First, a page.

Harshita is a psychologist and works to support people with mental health issues, particularly adolescents who are survivors of violence. Associated with the Azadi Foundation in UP, Harshita became an MHM Fellow with YKA, with the aim of promoting better menstrual health.

Her campaign #MeriMarzi aims to promote menstrual health and wellness, hygiene and facilities for female sex workers in UP. She says, “Knowledge about natural body processes is a very basic human right. And for individuals whose occupation is providing sexual services, it becomes even more important.”

Meri Marzi aims to ensure sensitised, non-discriminatory health workers for the needs of female sex workers in the Suraksha Clinics under the UPSACS (Uttar Pradesh State AIDS Control Society) program by creating more dialogues and garnering public support for the cause of sex workers’ menstrual rights. The campaign will also ensure interventions with sex workers to clear misconceptions around overall hygiene management to ensure that results flow both ways.

Read more about her campaign.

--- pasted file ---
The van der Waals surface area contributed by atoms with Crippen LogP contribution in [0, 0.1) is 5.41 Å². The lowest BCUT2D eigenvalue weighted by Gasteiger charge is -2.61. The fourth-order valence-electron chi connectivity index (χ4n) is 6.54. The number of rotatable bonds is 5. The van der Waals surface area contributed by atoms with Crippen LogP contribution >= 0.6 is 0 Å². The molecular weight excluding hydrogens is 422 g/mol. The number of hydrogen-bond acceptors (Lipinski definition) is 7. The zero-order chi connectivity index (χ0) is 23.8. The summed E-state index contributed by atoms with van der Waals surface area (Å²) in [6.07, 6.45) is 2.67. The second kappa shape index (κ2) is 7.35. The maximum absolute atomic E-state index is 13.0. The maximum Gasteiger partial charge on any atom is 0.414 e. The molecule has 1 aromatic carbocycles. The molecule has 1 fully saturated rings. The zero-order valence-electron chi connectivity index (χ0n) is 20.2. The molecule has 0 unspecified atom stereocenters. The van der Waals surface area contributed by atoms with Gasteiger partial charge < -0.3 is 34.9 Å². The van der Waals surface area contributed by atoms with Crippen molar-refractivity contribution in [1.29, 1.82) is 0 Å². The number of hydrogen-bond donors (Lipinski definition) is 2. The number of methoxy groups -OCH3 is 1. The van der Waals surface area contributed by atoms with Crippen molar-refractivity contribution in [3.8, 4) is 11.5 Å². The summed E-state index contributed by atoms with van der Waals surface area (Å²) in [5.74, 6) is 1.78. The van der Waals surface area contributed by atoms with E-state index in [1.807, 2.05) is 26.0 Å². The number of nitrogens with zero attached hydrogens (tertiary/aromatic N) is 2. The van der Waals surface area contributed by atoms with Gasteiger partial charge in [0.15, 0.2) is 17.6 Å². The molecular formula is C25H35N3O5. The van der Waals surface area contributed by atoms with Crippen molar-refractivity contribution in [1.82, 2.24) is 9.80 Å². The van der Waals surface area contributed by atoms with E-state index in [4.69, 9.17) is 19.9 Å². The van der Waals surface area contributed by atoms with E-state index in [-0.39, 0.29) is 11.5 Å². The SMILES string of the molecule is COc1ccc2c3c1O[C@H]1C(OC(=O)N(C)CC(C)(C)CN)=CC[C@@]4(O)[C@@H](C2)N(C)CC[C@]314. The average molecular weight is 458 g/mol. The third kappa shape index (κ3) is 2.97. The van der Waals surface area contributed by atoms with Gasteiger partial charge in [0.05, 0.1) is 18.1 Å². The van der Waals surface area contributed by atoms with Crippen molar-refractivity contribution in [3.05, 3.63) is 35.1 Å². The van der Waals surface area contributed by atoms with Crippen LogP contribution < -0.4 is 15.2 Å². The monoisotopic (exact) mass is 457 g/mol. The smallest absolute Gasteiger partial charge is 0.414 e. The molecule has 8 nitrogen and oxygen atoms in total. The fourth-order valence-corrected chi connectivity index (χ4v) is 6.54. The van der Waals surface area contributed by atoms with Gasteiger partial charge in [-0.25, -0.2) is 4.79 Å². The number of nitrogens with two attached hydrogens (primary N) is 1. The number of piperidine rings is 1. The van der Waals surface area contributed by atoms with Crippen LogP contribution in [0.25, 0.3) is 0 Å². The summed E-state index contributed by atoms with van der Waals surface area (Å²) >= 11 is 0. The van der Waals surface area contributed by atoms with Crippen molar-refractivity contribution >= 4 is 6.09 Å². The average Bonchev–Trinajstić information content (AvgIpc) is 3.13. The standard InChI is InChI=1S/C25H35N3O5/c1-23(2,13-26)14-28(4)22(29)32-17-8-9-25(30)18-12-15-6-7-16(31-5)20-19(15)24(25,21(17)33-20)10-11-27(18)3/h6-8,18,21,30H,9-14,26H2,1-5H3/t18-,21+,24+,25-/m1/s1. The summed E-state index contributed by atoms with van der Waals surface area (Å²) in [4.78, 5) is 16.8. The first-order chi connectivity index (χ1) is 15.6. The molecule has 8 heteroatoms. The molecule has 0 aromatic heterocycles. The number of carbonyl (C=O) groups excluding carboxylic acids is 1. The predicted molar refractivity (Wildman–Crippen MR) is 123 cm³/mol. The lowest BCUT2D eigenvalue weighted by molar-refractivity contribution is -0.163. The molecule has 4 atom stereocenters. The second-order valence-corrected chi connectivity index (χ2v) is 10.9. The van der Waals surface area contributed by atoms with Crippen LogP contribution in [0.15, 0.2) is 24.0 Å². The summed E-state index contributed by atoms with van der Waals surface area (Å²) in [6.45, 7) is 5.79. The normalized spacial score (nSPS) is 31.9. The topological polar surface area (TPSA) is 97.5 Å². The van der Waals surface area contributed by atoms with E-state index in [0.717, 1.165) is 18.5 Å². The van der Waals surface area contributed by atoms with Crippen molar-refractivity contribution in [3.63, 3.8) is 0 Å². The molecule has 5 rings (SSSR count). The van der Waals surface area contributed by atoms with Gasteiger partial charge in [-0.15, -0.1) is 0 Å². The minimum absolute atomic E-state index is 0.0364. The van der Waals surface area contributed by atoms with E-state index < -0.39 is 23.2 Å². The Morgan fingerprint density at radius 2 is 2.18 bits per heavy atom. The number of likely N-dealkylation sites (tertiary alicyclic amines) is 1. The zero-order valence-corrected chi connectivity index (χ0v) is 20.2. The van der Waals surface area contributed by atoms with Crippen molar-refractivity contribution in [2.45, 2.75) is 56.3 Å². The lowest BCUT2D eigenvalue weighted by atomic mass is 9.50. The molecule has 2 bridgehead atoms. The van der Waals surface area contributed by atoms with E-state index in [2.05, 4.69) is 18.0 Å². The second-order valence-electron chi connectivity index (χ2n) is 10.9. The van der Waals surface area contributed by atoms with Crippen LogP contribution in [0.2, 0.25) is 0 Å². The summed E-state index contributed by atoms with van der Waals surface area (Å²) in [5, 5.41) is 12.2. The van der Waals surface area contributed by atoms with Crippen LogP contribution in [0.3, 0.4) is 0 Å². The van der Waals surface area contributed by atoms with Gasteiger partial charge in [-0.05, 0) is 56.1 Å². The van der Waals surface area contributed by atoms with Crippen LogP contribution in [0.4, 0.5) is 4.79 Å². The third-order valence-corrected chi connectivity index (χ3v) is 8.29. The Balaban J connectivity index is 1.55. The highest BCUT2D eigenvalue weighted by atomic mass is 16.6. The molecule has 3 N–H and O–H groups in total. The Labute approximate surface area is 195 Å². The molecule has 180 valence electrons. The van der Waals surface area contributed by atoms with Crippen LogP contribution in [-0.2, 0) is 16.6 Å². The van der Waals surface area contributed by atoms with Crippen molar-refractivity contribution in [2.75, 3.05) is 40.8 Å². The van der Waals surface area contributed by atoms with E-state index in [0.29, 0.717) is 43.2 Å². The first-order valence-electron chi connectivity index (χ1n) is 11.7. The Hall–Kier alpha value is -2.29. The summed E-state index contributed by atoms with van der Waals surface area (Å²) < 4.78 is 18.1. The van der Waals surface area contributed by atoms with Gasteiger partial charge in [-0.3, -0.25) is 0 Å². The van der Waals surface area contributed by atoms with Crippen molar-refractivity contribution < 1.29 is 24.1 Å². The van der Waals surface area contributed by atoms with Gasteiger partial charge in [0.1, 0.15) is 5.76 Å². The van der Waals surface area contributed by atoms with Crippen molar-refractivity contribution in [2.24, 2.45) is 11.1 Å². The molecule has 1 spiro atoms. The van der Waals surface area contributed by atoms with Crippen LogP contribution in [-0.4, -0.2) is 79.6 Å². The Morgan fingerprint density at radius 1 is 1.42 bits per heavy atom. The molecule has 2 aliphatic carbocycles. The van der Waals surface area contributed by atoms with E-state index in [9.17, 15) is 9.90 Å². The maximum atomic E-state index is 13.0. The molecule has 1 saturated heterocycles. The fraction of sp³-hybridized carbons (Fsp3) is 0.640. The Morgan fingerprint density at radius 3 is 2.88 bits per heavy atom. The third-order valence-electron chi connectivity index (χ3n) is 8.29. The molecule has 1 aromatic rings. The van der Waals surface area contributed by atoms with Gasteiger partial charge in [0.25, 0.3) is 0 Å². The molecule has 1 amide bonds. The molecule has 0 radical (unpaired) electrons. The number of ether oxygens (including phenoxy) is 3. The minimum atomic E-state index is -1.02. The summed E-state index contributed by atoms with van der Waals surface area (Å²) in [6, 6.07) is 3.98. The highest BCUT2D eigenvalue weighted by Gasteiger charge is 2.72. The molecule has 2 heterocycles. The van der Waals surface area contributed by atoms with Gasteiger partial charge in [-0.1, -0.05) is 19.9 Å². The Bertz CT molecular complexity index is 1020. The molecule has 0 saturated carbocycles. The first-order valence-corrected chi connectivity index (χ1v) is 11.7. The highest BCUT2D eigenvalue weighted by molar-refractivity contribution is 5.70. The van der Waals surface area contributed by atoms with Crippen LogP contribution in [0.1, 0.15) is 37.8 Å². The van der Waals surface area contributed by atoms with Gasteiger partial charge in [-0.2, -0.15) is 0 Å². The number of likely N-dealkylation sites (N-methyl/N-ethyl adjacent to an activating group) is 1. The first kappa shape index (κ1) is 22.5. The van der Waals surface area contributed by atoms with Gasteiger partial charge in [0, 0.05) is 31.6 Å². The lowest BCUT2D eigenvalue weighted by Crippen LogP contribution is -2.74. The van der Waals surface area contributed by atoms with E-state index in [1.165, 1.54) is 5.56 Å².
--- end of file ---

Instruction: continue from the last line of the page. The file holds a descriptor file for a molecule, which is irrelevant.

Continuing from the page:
MH Fellow Sabna comes with significant experience working with a range of development issues. A co-founder of Project Sakhi Saheli, which aims to combat period poverty and break menstrual taboos, Sabna has, in the past, worked on the issue of menstruation in urban slums of Delhi with women and adolescent girls. She and her team also released MenstraBook, with menstrastories and organised Menstra Tlk in the Delhi School of Social Work to create more conversations on menstruation.

With YKA MHM Fellow Vineet, Sabna launched Menstratalk, a campaign that aims to put an end to period poverty and smash menstrual taboos in society. As a start, the campaign aims to begin conversations on menstrual health with five hundred adolescents and youth in Delhi through offline platforms, and through this community mobilise support to create Period Friendly Institutions out of educational institutes in the city.